La Jolla Playhouse hosts world premiere of 'Bhangin' It: A Bangin' New Musical'
Bhangra sets the beat for this energetic cultural mash up
The metaphor of America being a melting pot suggests that the diverse cultures pouring into the U.S. must lose their individual identities in order to be blended into one homogeneous mixture. Perhaps pop culture provides a better analogy with its idea of a mash-up.
"I'm a big fan of the mash-up," that’s playwright Rehana Lew Mirza. Her new musical "Bhangin’ It" mashes up diverse elements in a way that allows audiences to experience something fresh.
Her husband Michael Lew co-wrote the play with her.
"It's a blend of sort of classic Western musical theater and Indian, and sort of bhangra sound to it and the sound of it feels like it's our hive brain," he said. "All of our influences kind of poured together. And yet I think it sounds very coherent."
"We all work together to tell one story and that is what makes the collaboration of a musical so enthralling is even though we're coming at it from different points of view, we're all there to tell the story in the most succinct, in the most entertaining and the most inspiring way," director Stafford Arima said.
Part of that collaboration is Sam Willmott, who composed the music and lyrics for the play. He met Lew and Lew Mirza during 24 Hours Musicals, a project where teams pull an all-nighter and write a short musical.
"At three in the morning, he was like, 'I don't think either of you are idiots,'" Lew said. "So we decided to work on something longer form."
That longer form project began with Lew Mirza returning to a screenplay she had written, which transformed into "Bhangin' It."
Lending inspiration to the show is bhangra, a buoyant and energetic folk dance and type of music that originated in the Punjab region of Northern India and Pakistan.
Lew Mirza quickly discovered that intercollegiate competitive bhangra can be addictive.
"I was trading writing classes for tickets to the shows, and I would follow teams around to different states," Lew Mirza said. "And then when I met Mike, I took him to basement bhangra and we danced the night away. So doing a bhangra musical together makes so much sense because it's been part of our relationship."
But the couple confessed, they love dance but can't do it at all.
"I think it's sort of like a fascination for us in terms of how can you move your body that way?" Lew Mirza said.
"If you haven't done bhangra, you've probably seen it, but it's just really infectious," Lew said. "And there's something about when you hear that sound that you want to get dancing and your shoulders start popping and you start nodding your head."
Lew Mirza found the intercollegiate bhangra competitions to be full of joy and energy and "just begging to be staged and dramatized. There was as much drama behind the stage as there was on the stage."
In the play, Mary is a young woman who, not unlike playwright Lew Mizra, is mixed race.
"She's white and Indian. And so in order to connect to her Indian culture, she's joined her college Bhangra team," said Lew Mirza.
Arima, who is mixed race and multinational, immediately connected with Mary’s story.
"We all know what it feels like to not quite fit in and it doesn't matter if you're from the United States or from Canada or maybe you're from another country," he said. "It's a universal idea of how to find one's place."
Mary uses dance as an expression of herself, her past, and her family. Bringing those elements together is another kind of mash-up in the play.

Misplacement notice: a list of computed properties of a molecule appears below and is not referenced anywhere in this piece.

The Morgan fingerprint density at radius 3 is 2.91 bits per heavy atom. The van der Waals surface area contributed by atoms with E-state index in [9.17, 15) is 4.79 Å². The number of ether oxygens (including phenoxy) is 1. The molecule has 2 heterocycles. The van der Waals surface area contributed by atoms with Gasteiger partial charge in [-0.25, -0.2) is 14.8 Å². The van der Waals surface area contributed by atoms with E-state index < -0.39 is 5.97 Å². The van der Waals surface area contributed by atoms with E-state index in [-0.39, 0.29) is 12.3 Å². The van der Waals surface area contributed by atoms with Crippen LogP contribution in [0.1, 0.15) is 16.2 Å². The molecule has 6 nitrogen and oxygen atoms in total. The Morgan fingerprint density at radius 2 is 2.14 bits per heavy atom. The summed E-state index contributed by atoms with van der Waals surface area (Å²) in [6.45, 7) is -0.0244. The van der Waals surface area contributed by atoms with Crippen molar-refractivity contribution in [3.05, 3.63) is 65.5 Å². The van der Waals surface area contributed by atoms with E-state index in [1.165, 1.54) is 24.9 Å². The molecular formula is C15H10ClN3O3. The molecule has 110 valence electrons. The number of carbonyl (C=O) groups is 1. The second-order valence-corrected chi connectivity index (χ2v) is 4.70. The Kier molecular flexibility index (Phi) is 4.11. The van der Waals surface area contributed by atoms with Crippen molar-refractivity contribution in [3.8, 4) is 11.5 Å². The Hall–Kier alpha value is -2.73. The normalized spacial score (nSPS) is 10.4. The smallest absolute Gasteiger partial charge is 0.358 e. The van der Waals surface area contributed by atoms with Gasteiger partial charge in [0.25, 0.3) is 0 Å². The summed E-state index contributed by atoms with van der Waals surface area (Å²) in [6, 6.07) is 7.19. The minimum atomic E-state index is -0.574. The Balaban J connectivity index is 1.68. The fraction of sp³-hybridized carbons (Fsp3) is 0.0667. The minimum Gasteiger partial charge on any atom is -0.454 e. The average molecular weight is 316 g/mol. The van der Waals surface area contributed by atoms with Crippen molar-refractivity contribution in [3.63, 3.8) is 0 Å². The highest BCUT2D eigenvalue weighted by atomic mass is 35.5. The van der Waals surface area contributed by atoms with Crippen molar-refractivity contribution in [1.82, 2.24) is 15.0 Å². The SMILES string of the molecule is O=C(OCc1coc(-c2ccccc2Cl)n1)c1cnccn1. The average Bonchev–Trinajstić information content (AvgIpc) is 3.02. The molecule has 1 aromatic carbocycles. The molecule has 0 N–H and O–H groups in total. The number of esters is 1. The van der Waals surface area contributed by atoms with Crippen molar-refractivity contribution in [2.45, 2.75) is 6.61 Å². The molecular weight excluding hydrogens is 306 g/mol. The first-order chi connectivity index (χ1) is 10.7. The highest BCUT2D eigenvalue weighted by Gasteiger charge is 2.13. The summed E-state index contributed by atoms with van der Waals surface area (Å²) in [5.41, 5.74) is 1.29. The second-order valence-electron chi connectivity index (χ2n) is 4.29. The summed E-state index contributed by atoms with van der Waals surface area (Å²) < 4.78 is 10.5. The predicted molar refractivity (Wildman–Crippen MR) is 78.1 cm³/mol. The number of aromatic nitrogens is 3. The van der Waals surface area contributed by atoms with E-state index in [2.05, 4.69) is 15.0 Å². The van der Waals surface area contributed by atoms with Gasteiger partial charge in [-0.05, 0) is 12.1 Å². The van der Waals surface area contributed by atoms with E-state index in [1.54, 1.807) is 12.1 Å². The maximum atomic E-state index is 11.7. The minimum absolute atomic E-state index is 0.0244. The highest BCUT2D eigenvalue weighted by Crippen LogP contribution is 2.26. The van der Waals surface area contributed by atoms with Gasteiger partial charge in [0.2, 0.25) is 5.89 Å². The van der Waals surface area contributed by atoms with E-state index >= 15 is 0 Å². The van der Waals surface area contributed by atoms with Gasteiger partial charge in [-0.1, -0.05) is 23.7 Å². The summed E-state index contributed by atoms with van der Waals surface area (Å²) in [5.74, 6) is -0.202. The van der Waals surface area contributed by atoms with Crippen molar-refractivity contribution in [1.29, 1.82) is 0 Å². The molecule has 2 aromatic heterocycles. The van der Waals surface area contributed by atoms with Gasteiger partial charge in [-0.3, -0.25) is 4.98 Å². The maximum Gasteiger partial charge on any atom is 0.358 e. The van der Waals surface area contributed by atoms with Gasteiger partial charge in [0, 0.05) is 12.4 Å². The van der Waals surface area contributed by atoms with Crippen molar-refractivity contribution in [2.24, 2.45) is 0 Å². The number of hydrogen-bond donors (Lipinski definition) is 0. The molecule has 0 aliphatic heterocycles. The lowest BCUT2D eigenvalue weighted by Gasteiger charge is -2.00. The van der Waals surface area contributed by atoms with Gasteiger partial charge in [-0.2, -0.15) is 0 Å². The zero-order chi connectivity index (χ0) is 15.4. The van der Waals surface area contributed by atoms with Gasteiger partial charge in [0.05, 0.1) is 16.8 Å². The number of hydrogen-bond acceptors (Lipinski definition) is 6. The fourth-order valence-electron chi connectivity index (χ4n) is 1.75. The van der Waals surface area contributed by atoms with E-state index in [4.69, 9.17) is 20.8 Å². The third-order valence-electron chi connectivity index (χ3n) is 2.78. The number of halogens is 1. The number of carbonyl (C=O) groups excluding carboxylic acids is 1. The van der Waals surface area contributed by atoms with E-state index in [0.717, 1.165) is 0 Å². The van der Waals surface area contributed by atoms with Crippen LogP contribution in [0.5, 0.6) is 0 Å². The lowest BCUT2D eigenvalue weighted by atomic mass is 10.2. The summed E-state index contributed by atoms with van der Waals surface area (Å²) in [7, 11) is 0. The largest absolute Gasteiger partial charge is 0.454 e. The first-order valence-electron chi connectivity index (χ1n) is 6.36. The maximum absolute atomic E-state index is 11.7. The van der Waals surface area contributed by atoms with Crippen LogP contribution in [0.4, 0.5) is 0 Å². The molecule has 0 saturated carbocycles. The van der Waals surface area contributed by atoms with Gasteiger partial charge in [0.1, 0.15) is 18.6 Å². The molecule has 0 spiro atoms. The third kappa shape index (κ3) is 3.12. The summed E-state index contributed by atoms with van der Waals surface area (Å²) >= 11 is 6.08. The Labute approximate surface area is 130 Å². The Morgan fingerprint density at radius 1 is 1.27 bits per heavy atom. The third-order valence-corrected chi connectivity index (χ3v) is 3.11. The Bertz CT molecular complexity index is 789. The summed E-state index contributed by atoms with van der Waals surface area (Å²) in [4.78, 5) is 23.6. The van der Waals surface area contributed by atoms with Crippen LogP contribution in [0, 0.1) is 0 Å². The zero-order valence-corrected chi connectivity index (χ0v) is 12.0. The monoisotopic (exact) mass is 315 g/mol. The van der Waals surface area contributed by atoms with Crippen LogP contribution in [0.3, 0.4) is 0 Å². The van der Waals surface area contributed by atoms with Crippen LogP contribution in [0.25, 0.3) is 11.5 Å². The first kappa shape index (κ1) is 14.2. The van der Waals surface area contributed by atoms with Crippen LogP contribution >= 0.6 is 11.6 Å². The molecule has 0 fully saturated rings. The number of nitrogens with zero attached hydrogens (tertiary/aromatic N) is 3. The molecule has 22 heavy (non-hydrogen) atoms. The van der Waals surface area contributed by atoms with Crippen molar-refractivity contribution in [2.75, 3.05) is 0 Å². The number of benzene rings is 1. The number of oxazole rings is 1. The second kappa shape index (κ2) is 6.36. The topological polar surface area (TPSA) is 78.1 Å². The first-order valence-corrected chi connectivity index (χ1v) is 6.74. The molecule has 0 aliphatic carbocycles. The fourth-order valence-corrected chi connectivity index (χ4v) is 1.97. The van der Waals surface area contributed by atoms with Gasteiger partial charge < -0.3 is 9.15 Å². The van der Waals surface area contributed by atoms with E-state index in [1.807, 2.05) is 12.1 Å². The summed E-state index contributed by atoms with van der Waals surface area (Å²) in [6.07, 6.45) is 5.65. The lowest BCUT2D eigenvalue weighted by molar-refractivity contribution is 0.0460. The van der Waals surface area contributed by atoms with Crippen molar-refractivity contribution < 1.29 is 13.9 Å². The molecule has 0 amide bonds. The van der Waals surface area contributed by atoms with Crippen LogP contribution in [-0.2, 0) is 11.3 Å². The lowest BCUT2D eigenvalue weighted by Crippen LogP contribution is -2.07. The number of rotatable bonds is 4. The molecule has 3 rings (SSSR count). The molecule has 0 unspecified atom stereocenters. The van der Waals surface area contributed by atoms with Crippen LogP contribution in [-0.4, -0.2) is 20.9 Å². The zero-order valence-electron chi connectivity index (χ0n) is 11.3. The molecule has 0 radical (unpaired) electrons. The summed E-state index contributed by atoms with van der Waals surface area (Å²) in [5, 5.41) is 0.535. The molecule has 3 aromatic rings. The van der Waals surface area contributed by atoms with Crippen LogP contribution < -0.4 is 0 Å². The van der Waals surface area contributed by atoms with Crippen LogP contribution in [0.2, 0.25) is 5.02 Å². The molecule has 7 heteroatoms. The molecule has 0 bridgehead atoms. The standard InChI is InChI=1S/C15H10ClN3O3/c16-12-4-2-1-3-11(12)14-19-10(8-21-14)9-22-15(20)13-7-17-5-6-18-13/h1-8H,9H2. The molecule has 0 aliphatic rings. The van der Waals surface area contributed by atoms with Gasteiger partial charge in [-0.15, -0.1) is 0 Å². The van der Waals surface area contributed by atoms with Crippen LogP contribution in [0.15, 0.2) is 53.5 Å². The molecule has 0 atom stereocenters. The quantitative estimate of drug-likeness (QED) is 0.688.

"We're constantly thinking about as Asian American artists, should our plays reflect our background? What is the politics to what we are doing?" Lew said. "And that actually felt like it lent itself to these intercollegiate teams that are doing bhangra. If we choose to blend in other forms, like hip hop, hat does that mean politically? And should we be doing the sort of traditional folk [style] that came out of the Punjab region of India, or should we be doing our own thing because we're in the U.S., and all of those kinds of questions in a college team's sort of echo chamber felt like it was ripe for marrying like a political-cultural inquiry to something that was just really joyous."
The joy of bhangra won Arima over. The director had never heard of bhangra before he joined the production.
"The music in 'Bhangin' It' has such an effervescence to it," he said. "It bubbles, it kind of sparks. It has elements of musical theater and then there is classic Indian sounds that are also in this score. So a very rich and diverse score that inevitably moves, touches and inspires an audience and tells the story through a dynamic way of song and dance."
"But one of the things that's really amazing about bhangra tradition is that there's like this component of teaching newcomers basic moves," co-writer Lew said.
So there's a sense of inclusion that makes it feel accessible like you are being invited to participate. And that’s what the play hopes to do as well, to send a message of inclusivity on multiple levels.
"I am working on a piece that is monumental for the South Asian community," said Rujuta Vaidya, the choreographer. "We are really setting a standard for South Asian actors and the youth to know that there is a place for South Asians in the musical theater space. I think anyone that comes to this show will just be able to understand how it is so easy to embrace this dance and this music because, as I said before, the root of it is to build communities. So anyone that walks into that theater is going to be part of our 'Bhangin' It' community."
An invitation to join that community awaits you at La Jolla Playhouse.
"Bhangin’ It: A Bangin’ New Musical" runs March 8 through April 17 at La Jolla Playhouse’s Mandell Weiss Theatre.
The guide to the music and dance is at the Playhouse's website. The guide also mentions the influence of Bollywood films and the country's tradition of musical cinema.